I received an advance copy of The Shattered Worlds (Obsidian Mirror) by Catherine Fisher, which is book number two in the series. It goes by the title The Box of Red Brocade in the UK. The book is an easy read and reasonably enjoyable if you are an intermediate reader. The level of reading required is a bit below my typical read but so was the Harry Potter series and a few others that were meant for a younger audience (12+). I think my teenage daughter would enjoy the book if that is any indication.
To be clear, I am reading an uncorrected proof, so I can assume that there will be corrections made before it is released to US readers. I found some of the grammar to be lacking with many inconsistencies in format.
Another weak point is the overuse of descriptors for revisited scenes. There are only so many ways you need to describe the rain at Wintercombe Abby, for example. This felt like an attempt to provide filler to stretch the content of the book as opposed to adding anything of substance to an already established scene. As for other settings in the book, The Summerlands depiction was reasonably good in many places. Gideon’s perspective seemed to be the most concise as revealed through his dialog and narrative (relating Summer’s House to Sarah comes to mind). For the record, Summer is a vindictive and diabolically delicious character that is sorely underutilized in this story.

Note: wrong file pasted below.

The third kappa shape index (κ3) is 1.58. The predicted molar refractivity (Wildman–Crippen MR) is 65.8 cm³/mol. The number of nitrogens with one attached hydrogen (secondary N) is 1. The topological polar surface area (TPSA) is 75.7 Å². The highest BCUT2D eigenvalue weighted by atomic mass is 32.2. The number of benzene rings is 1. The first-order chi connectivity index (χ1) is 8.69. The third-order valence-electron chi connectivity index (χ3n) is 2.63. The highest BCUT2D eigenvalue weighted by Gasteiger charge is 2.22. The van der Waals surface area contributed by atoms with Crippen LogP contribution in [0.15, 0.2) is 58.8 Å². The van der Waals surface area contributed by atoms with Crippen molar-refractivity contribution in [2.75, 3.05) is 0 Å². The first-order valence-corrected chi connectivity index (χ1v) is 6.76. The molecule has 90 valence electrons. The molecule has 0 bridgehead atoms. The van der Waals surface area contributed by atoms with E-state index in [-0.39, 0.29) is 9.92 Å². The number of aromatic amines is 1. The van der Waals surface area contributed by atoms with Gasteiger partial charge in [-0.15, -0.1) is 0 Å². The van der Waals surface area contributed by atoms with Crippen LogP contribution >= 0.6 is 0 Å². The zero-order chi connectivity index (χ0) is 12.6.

As for the action in this story, the reader is thrown into the 1940 Blitz over London as we follow Jake in search of his father. As a strong opener for the story, the remainder seems dull in comparison. When the selling point of your book is an era that covers 2-3 chapters in a novel consisting of twenty-five, this is a problem. The story is more of a cat-and-mouse game between characters than the vivid imagery I expected. I also found the snippets of the past (manuscripts, Alicia’s diary, etc) to be more distracting than revealing. Perhaps they would have served a better as individualized chapters. I was more tempted to skim over them than read, unfortunately.
If you haven’t read the previous book in this series, it is safe to say that reading The Shattered Worlds on your own won’t leave you as lost as you might think. You can discern each of the character’s motives regarding the mirror clearly, watching as a dangerous game unfolds between them. Venn wants to save his wife. Sarah wants to destroy the mirror. Jake wants to find his father. That doesn’t include a small handful of other characters who are playing their own part as well.
While I believe the book can stand on its own, I tend to think that the series would have done better as one novel instead of four, which is the planned installment. The premise of the story is easy enough to follow for a teen or young adult, but you will find it lacking if you are a more seasoned reader who is looking for something with more substance and complexity.
In short, The Slanted Worlds (Obsidian Mirror) is a pleasant enough read but lacking in many areas.